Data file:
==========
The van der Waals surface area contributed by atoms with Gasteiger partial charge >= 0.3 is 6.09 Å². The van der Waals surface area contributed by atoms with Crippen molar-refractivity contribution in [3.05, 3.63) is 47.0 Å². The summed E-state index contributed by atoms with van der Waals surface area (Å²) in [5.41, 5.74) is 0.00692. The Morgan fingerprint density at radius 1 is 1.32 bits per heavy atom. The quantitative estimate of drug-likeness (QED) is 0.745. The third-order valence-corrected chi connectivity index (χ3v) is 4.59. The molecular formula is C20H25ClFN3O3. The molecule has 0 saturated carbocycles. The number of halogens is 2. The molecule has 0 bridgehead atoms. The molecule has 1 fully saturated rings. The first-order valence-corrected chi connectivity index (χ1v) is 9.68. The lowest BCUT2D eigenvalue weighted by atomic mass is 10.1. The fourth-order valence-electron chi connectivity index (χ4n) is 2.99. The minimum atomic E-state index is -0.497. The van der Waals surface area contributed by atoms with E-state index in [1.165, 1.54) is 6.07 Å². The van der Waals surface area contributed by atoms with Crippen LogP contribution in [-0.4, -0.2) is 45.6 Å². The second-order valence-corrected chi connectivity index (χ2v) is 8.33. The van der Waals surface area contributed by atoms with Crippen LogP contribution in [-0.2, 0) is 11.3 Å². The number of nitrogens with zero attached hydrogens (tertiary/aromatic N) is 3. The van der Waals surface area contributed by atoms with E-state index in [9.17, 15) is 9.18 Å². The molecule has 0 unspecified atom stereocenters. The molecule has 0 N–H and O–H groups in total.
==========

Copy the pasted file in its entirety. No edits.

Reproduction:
The van der Waals surface area contributed by atoms with Gasteiger partial charge >= 0.3 is 6.09 Å². The van der Waals surface area contributed by atoms with Crippen molar-refractivity contribution in [3.05, 3.63) is 47.0 Å². The summed E-state index contributed by atoms with van der Waals surface area (Å²) in [5.41, 5.74) is 0.00692. The Morgan fingerprint density at radius 1 is 1.32 bits per heavy atom. The quantitative estimate of drug-likeness (QED) is 0.745. The third-order valence-corrected chi connectivity index (χ3v) is 4.59. The molecular formula is C20H25ClFN3O3. The molecule has 0 saturated carbocycles. The number of halogens is 2. The molecule has 0 bridgehead atoms. The molecule has 1 fully saturated rings. The first-order valence-corrected chi connectivity index (χ1v) is 9.68. The lowest BCUT2D eigenvalue weighted by atomic mass is 10.1. The fourth-order valence-electron chi connectivity index (χ4n) is 2.99. The minimum atomic E-state index is -0.497. The van der Waals surface area contributed by atoms with E-state index in [1.165, 1.54) is 6.07 Å². The van der Waals surface area contributed by atoms with Crippen LogP contribution in [-0.4, -0.2) is 45.6 Å². The second-order valence-corrected chi connectivity index (χ2v) is 8.33. The van der Waals surface area contributed by atoms with Crippen LogP contribution in [-0.2, 0) is 11.3 Å². The number of nitrogens with zero attached hydrogens (tertiary/aromatic N) is 3. The van der Waals surface area contributed by atoms with E-state index in [9.17, 15) is 9.18 Å². The molecule has 0 unspecified atom stereocenters. The molecule has 0 N–H and O–H groups in total.